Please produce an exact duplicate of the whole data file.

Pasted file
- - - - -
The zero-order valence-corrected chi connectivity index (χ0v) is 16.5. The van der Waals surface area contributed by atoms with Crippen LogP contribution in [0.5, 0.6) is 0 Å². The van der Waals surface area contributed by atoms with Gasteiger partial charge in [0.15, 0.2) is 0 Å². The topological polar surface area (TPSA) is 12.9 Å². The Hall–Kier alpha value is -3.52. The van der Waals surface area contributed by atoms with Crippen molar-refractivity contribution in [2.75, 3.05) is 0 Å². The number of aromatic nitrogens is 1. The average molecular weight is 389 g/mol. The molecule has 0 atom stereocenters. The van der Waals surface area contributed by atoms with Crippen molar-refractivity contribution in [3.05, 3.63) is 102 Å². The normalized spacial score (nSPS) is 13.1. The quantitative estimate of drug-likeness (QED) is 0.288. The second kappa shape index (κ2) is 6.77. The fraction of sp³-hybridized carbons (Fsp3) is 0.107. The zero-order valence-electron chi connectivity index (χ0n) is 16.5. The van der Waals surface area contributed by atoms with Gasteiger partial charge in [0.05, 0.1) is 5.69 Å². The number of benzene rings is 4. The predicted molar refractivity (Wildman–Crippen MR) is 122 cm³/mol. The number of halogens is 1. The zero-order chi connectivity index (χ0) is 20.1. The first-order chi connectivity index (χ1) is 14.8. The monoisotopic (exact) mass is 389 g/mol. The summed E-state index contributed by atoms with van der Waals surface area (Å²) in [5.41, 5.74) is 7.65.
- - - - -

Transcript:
The zero-order valence-corrected chi connectivity index (χ0v) is 16.5. The van der Waals surface area contributed by atoms with Crippen LogP contribution in [0.5, 0.6) is 0 Å². The van der Waals surface area contributed by atoms with Gasteiger partial charge in [0.15, 0.2) is 0 Å². The topological polar surface area (TPSA) is 12.9 Å². The Hall–Kier alpha value is -3.52. The van der Waals surface area contributed by atoms with Crippen molar-refractivity contribution in [2.75, 3.05) is 0 Å². The number of aromatic nitrogens is 1. The average molecular weight is 389 g/mol. The molecule has 0 atom stereocenters. The van der Waals surface area contributed by atoms with Crippen molar-refractivity contribution in [3.05, 3.63) is 102 Å². The normalized spacial score (nSPS) is 13.1. The quantitative estimate of drug-likeness (QED) is 0.288. The second kappa shape index (κ2) is 6.77. The fraction of sp³-hybridized carbons (Fsp3) is 0.107. The zero-order valence-electron chi connectivity index (χ0n) is 16.5. The van der Waals surface area contributed by atoms with Gasteiger partial charge in [0.05, 0.1) is 5.69 Å². The number of benzene rings is 4. The predicted molar refractivity (Wildman–Crippen MR) is 122 cm³/mol. The number of halogens is 1. The zero-order chi connectivity index (χ0) is 20.1. The first-order chi connectivity index (χ1) is 14.8. The monoisotopic (exact) mass is 389 g/mol. The summed E-state index contributed by atoms with van der Waals surface area (Å²) in [5.41, 5.74) is 7.65.